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Syria    Introduction Top of Page
Background: Following the breakup of the Ottoman Empire during World War I, Syria was administered by the French until independence in 1946. In the 1967 Arab-Israeli War, Syria lost the Golan Heights to Israel. Since 1976, Syrian troops have been stationed in Lebanon, ostensibly in a peacekeeping capacity. In recent years, Syria and Israel have held occasional peace talks over the return of the Golan Heights.
Syria    Geography Top of Page
Location: Middle East, bordering the Mediterranean Sea, between Lebanon and Turkey
Geographic coordinates: 35 00 N, 38 00 E
Map references: Middle East
Area: total:  185,180 sq km

land:  184,050 sq km

water:  1,130 sq km

note:  includes 1,295 sq km of Israeli-occupied territory
Area - comparative: slightly larger than North Dakota
Land boundaries: total:  2,253 km

border countries:  Iraq 605 km, Israel 76 km, Jordan 375 km, Lebanon 375 km, Turkey 822 km
Coastline: 193 km
Maritime claims: contiguous zone:  41 NM

territorial sea:  35 NM
Climate: mostly desert; hot, dry, sunny summers (June to August) and mild, rainy winters (December to February) along coast; cold weather with snow or sleet periodically hitting Damascus
Terrain: primarily semiarid and desert plateau; narrow coastal plain; mountains in west
Elevation extremes: lowest point:  unnamed location near Lake Tiberias -200 m

highest point:  Mount Hermon 2,814 m
Natural resources: petroleum, phosphates, chrome and manganese ores, asphalt, iron ore, rock salt, marble, gypsum, hydropower
Land use: arable land:  28%

permanent crops:  4%

permanent pastures:  43%

forests and woodland:  3%

other:  22% (1993 est.)
Irrigated land: 9,060 sq km (1993 est.)
Natural hazards: dust storms, sandstorms
Environment - current issues: deforestation; overgrazing; soil erosion; desertification; water pollution from dumping of raw sewage and wastes from petroleum refining; inadequate supplies of potable water
Environment - international agreements: party to:  Biodiversity, Climate Change, Desertification, Hazardous Wastes, Nuclear Test Ban, Ozone Layer Protection, Ship Pollution, Wetlands

signed, but not ratified:  Environmental Modification
Geography - note: there are 42 Israeli settlements and civilian land use sites in the Israeli-occupied Golan Heights (August 1999 est.)
Syria    People Top of Page
Population: 16,728,808

note:  in addition, there are about 38,200 people living in the Israeli-occupied Golan Heights - 18,200 Arabs (16,500 Druze and 1,700 Alawites) and about 20,000 Israeli settlers (July 2001 est.)
Age structure: 0-14 years:  39.92% (male 3,440,060; female 3,238,576)

15-64 years:  56.87% (male 4,868,816; female 4,644,870)

65 years and over:  3.21% (male 261,036; female 275,450) (2001 est.)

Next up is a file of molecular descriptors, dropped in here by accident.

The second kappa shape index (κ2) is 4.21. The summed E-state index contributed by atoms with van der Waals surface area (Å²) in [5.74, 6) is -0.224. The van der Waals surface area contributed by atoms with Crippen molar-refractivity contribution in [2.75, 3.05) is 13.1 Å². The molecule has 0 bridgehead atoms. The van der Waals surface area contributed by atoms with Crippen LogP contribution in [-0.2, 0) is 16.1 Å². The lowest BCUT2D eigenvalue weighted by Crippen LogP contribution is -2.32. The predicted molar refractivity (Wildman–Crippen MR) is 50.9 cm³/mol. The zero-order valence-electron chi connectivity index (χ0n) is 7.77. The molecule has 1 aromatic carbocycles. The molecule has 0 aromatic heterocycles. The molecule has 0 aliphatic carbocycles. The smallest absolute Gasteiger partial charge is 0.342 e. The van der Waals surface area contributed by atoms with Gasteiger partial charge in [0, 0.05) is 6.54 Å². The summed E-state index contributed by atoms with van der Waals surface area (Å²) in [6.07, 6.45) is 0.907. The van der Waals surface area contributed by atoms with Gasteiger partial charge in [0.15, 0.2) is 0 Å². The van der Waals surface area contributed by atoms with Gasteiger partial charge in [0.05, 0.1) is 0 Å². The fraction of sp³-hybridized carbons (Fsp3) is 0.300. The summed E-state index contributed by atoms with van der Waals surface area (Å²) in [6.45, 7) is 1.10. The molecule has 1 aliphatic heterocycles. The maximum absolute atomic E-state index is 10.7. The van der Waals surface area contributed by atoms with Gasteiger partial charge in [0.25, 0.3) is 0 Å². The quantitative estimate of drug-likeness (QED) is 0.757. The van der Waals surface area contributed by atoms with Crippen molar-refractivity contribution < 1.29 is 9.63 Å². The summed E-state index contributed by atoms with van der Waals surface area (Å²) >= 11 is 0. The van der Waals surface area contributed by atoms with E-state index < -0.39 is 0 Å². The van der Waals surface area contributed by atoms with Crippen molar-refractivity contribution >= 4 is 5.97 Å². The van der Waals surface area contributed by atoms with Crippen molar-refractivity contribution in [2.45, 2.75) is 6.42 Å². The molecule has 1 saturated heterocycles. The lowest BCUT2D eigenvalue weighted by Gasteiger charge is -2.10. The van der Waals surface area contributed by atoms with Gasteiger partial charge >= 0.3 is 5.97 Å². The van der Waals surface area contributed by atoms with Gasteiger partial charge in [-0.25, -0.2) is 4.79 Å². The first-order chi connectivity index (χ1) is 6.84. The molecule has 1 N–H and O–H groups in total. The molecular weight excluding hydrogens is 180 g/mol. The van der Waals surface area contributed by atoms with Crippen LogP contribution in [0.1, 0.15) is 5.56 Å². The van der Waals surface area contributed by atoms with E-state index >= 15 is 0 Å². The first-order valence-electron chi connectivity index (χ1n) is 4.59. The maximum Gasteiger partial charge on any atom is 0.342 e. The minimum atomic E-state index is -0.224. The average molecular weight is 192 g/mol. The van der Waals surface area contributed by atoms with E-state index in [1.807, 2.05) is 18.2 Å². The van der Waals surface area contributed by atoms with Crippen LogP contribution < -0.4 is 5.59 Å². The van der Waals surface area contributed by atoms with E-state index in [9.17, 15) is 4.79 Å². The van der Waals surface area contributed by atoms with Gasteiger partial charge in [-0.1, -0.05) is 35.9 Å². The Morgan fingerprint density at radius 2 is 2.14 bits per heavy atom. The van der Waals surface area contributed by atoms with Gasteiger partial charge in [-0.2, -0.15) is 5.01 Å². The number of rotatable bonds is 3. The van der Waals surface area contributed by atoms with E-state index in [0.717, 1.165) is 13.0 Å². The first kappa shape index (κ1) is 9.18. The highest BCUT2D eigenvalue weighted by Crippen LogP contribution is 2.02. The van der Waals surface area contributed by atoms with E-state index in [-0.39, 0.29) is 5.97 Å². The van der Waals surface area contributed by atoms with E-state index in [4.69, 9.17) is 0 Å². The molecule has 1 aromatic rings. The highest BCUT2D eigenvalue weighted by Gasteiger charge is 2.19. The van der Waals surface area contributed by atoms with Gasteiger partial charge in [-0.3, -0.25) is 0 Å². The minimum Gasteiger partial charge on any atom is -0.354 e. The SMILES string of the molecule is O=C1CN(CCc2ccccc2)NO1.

Population growth rate: 2.54% (2001 est.)
Birth rate: 30.64 births/1,000 population (2001 est.)
Death rate: 5.21 deaths/1,000 population (2001 est.)
Net migration rate: 0 migrant(s)/1,000 population (2001 est.)
Sex ratio: at birth:  1.06 male(s)/female

under 15 years:  1.06 male(s)/female

15-64 years:  1.05 male(s)/female

65 years and over:  0.95 male(s)/female

total population:  1.05 male(s)/female (2001 est.)
Infant mortality rate: 33.8 deaths/1,000 live births (2001 est.)
Life expectancy at birth: total population:  68.77 years

male:  67.63 years

female:  69.98 years (2001 est.)
Total fertility rate: 3.95 children born/woman (2001 est.)
HIV/AIDS - adult prevalence rate: 0.01% (1999 est.)
HIV/AIDS - people living with HIV/AIDS: NA
HIV/AIDS - deaths: NA
Nationality: noun:  Syrian(s)

adjective:  Syrian
Ethnic groups: Arab 90.3%, Kurds, Armenians, and other 9.7%
Religions: Sunni Muslim 74%, Alawite, Druze, and other Muslim sects 16%, Christian (various sects) 10%, Jewish (tiny communities in Damascus, Al Qamishli, and Aleppo)
Languages: Arabic (official); Kurdish, Armenian, Aramaic, Circassian widely understood; French, English somewhat understood
Literacy: definition:  age 15 and over can read and write

total population:  70.8%

male:  85.7%

female:  55.8% (1997 est.)
Syria    Government Top of Page
Country name: conventional long form:  Syrian Arab Republic

conventional short form:  Syria

local long form:  Al Jumhuriyah al Arabiyah as Suriyah

local short form:  Suriyah

former:  United Arab Republic (with Egypt)
Government type: republic under military regime since March 1963
Capital: Damascus
Administrative divisions: 14 provinces (muhafazat, singular - muhafazah); Al Hasakah, Al Ladhiqiyah, Al Qunaytirah, Ar Raqqah, As Suwayda', Dar'a, Dayr az Zawr, Dimashq, Halab, Hamah, Hims, Idlib, Rif Dimashq, Tartus
Independence: 17 April 1946 (from League of Nations mandate under French administration)
National holiday: Independence Day, 17 April (1946)
Constitution: 13 March 1973
Legal system: based on Islamic law and civil law system; special religious courts; has not accepted compulsory ICJ jurisdiction